Metal Prints Vs. Acrylic Prints: What's the difference, and which is better for me?
Which is better, acrylic prints or metal prints? As a landscape photographer who sells his prints for a living, one of the most common questions I get from clients is which option should I choose, metal or acrylic?
When shopping for fine art photography, you will often run across many options in which photographers are selling their prints. The most popular are metal, acrylic face-mounted, canvas, and various photo papers. Most people are familiar with traditional mediums such as canvas and photo papers. The most common question I receive is, what's the difference between metal and acrylic prints? Both options look beautiful for printing photography. Here I will break down what these prints consist of and how one might be a better option for you based on where you will display your print in your home.
What is a metal print?
Metal prints are created by infusing dyes directly into specially coated aluminum sheets. A photo is first printed on a transfer paper and then sublimated onto a metal sheet using a heat press. A mount is then put on to the back so that you can hang the artwork. Metal prints are very popular and can be found in art galleries worldwide.
Pros of metal prints
- Metal prints can display photography nicely, offering excellent contrast and a high gloss look.
- Metal prints usually come ready to hang with a mounting system already attached to the back of the photo. You won't have to take your artwork to a framer and spend more money on a frame.
- Because there is no frame, the photo looks like it is floating on the wall.
- They usually have a lower price point than acrylic prints.
What is an acrylic face-mounted print?
Acrylic face-mounted prints are a step up in quality and offer more longevity for the photo print. A photo is printed using a laser printer and mounted on various second surfaces. The photo is then encapsulated in between an optically clear sheet of acrylic. The acrylic that I generally use is called Trulife Acrylic. Trulife Acrylic offers an anti-reflective coating that subdues reflection and glare. It is an archival acrylic that provides 99% UV protection. UV protection decreases the chance of your photo fading. It is also lightweight yet abrasion and shatter-resistant. In my opinion, Acrylic face-mounted prints are the highest-end mediums for printing digital photography. They are found in high-end galleries and provide the best color rendition and details for a fine art photographic print.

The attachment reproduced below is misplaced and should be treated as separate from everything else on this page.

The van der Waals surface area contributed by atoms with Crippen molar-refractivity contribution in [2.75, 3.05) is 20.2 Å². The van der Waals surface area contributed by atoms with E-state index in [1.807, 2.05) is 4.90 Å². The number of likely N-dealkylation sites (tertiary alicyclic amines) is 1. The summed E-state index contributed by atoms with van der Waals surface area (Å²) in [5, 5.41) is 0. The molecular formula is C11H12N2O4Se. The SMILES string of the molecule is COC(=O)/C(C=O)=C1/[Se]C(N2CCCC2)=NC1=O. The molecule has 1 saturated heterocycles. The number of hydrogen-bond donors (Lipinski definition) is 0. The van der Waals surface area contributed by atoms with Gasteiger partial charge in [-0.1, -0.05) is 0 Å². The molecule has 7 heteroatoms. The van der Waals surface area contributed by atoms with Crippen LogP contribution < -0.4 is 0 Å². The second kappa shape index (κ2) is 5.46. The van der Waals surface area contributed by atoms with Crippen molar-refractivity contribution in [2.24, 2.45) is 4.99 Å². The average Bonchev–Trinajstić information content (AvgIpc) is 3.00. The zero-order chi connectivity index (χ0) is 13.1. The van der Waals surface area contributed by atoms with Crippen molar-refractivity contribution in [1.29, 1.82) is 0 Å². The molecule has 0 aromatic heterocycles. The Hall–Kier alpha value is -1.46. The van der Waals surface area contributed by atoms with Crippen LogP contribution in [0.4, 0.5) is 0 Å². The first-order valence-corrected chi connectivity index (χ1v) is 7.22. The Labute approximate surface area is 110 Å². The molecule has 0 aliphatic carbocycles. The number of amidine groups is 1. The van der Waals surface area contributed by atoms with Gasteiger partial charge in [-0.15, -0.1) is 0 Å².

Pros of face-mounted acrylic prints
- Acrylic face-mounted prints are more faithful to the original photos.
No matter what medium you print on, you will have a bit of a different look than the original digital photo. I have found that the very best reproductions of my photography have been done using high-end photo papers such as Fuji Flex, Lumachrome, and KodakEndura Metallic. The details in the prints are incredible. The color and contrast reproduction is far more accurate than any other print medium. The photo looks almost 3D, especially when under proper lighting conditions.
- Interacts beautifully with light
You need light to make a photo print look its best. One problem is light can cause glare on photo prints when viewed at certain angles. When opting to get a high-end acrylic like Trulife Acrylic, you get an anti-glare surface that lets you better see the photo underneath.
- They are considered archival and will last over a hundred years in the right conditions.
Buying fine art photography is an investment that should last a lifetime. The ink type used to print Facemounted acrylic prints will not fade or degrade nearly as fast as the inks used in metal prints. Having UV protection in the acrylic face will also help keep your print looking amazing for far longer than many other print mediums.
Which type of print should I buy?
A print on metal or acrylic is going to look amazing. I would keep in mind that the original photo is a digital image. It displays every bit of detail the original photo does. Suppose you would like to maintain the most detail possible and have the closest reproduction of the original image in print; I recommend spending a little more and getting an acrylic face-mounted print. If you are looking to save a little money, metal prints will still look beautiful. I don't believe you can go wrong either way.
Hawaii fine art photography prints by landscape and nature photographer Wade Morales
If you are interested in adding some Hawaii fine art photography to your home, feel free to browse my online gallery. I offer large format metal and acrylic prints of the Hawaiian Islands, where I have been photographing for the past ten years. Aloha